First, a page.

Posts

Showing posts from March, 2013

Easter

posted March 31, 2007
From a religious point of view, Easter is a more important Christian feast than Christmas, but it gets less attention because there’s less money to be made from Easter. So much for our supposedly Christian nation.

Like Christmas, Easter derives from pagan myth and ritual. The ancient religions surrounding the first Christians celebrated various saviors coming down from heaven and going back up to heaven.
A striking parallel to Easter is reported by church historian Henry Chadwick. He tells of the god Mithris, whose death was mourned on March 22 and resurrection celebrated on March 25.

The likeness of Good Friday and Easter to religious festivals of the pagans prompted them to accuse Christians of plagiarism. Besides the idea of dying and rising again in three days, Christians apparently borrowed ritual ideas.

My reporting this may give the impression that I have little respect for Holy Week and Easter. Wrong. I regard the Paschal mystery as a profound sp…

Pope Francis elected

Pundits on the pope, March 26, 2013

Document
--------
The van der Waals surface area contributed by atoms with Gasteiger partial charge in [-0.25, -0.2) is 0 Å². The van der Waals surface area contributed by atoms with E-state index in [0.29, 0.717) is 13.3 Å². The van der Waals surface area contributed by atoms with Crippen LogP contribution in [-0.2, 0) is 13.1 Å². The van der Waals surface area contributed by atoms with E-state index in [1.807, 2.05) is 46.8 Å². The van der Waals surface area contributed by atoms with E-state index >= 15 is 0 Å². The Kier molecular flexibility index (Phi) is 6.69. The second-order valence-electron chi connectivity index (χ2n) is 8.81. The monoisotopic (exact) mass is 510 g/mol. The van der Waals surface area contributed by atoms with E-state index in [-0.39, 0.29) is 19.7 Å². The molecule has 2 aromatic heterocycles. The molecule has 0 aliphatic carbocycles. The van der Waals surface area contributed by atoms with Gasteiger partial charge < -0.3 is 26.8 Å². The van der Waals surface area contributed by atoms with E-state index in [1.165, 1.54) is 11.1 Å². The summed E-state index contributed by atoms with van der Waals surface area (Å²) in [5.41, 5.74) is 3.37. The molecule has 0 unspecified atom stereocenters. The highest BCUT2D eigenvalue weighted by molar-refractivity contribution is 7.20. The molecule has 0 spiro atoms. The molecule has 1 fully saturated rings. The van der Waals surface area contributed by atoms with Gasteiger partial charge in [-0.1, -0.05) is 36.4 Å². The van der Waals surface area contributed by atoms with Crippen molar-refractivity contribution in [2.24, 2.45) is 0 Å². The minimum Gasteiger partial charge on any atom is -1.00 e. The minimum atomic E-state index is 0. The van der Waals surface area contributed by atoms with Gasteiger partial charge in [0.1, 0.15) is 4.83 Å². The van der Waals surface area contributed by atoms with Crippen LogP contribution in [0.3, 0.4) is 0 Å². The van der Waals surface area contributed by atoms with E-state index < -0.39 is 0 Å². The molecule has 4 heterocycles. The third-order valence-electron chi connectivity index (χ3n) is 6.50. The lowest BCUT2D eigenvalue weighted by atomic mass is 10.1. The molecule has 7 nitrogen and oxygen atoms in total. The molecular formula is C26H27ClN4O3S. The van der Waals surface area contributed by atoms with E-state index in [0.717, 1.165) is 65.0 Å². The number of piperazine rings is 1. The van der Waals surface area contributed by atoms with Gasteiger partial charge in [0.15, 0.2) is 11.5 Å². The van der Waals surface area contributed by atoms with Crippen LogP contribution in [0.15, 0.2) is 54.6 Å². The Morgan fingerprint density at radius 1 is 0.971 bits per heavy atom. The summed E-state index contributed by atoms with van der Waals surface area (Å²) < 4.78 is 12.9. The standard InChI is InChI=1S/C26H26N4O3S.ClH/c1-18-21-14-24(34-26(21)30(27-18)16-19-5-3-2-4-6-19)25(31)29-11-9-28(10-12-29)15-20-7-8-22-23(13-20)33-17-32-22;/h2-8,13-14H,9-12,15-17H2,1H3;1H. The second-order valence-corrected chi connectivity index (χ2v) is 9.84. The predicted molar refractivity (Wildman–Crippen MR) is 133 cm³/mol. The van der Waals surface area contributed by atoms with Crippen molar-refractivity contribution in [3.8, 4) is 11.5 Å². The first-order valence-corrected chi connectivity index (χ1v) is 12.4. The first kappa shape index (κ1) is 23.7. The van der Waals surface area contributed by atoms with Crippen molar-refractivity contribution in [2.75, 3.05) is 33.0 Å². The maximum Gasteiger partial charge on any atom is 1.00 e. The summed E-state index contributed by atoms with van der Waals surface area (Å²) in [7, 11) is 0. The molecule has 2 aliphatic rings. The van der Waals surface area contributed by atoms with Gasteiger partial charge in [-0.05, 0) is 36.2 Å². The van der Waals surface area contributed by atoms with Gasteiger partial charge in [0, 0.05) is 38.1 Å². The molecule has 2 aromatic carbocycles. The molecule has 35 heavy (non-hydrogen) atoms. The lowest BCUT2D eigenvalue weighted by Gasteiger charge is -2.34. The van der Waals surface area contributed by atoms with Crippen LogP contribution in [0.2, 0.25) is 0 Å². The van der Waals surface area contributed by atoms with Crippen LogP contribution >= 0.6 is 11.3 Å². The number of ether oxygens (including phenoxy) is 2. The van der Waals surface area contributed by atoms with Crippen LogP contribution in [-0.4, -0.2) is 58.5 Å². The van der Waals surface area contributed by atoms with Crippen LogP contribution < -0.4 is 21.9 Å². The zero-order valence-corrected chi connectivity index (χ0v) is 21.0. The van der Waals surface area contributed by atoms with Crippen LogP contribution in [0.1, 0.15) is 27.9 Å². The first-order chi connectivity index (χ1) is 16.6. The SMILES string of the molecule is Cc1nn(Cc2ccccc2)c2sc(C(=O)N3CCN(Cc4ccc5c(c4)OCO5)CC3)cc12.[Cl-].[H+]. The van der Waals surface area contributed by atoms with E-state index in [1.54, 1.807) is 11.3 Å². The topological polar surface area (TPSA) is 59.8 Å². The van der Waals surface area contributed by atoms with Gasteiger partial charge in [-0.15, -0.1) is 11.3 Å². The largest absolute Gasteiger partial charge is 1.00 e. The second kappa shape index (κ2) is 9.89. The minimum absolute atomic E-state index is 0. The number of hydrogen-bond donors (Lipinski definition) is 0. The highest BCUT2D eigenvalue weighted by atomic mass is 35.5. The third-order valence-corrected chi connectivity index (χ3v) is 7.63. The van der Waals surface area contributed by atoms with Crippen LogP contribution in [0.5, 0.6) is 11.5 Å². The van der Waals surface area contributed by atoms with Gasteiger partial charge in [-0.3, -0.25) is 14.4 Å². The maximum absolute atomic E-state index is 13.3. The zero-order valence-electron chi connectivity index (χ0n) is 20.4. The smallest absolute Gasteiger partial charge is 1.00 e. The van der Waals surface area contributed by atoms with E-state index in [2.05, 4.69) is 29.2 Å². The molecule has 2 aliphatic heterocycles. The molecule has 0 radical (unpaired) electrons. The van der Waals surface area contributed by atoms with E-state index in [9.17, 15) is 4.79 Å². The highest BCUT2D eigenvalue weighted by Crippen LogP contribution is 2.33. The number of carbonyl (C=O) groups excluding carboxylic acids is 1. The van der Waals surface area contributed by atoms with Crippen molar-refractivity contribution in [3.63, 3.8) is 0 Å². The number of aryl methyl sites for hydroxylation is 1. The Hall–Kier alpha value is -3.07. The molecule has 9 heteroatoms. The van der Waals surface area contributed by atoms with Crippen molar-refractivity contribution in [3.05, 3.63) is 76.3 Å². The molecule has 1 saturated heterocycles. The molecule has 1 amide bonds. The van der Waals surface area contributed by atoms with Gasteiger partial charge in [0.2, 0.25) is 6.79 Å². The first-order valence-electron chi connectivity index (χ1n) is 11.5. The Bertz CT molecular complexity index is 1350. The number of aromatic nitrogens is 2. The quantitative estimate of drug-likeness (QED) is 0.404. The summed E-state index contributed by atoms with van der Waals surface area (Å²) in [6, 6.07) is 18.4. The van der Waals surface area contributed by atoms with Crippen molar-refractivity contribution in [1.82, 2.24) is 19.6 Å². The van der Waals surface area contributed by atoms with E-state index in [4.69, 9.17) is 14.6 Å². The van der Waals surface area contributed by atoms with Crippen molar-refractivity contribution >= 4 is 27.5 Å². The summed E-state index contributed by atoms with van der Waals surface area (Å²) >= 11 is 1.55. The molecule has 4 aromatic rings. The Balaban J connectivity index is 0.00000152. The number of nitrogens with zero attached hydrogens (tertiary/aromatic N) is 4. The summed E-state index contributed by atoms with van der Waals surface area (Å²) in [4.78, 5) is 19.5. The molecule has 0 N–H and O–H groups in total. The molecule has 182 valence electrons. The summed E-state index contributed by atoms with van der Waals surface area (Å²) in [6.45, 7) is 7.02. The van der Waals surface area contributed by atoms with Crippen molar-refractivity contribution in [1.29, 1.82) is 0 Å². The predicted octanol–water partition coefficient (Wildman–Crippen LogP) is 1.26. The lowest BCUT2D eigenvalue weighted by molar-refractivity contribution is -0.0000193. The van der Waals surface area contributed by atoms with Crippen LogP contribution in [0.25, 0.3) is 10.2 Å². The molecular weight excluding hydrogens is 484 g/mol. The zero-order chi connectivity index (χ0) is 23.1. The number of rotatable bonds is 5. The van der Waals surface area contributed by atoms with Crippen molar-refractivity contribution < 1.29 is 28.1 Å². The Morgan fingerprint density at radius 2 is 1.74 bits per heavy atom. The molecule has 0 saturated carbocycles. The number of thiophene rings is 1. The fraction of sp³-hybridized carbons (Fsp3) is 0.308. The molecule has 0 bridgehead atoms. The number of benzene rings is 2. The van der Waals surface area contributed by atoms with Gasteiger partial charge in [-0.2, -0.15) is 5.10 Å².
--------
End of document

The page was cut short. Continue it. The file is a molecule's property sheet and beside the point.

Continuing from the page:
The latest National Catholic Reporter (Mar.29 – Apr 11) feeds my addiction to religious politics with a wealth of opinion, reflections, suppositions, and guesses about the new pope. Joan Chittister (p. 13) expresses weary longing for reform of the Catholic Church, and many observers offer suggestions for cleaning up its moribund institutional structure.

John Allen (p. 9) reviews qualifications for high offices in its governing structure. Antonio M. Pernia (p. 12) states, In a complex world—more multicultural, pluralistic, postmodern, global and technological—it is no longer possible for one person to govern alone. . . . Just as a superior general of religious orders has a council to govern with him, cannot a pope, too, have a council (e.g., of six or eight or 10) who would share the responsibility of leadership with him? Emeritus Archbishop of San Francisco John Quinn calls for major decentralization of Vatican and papal authority . . . through t…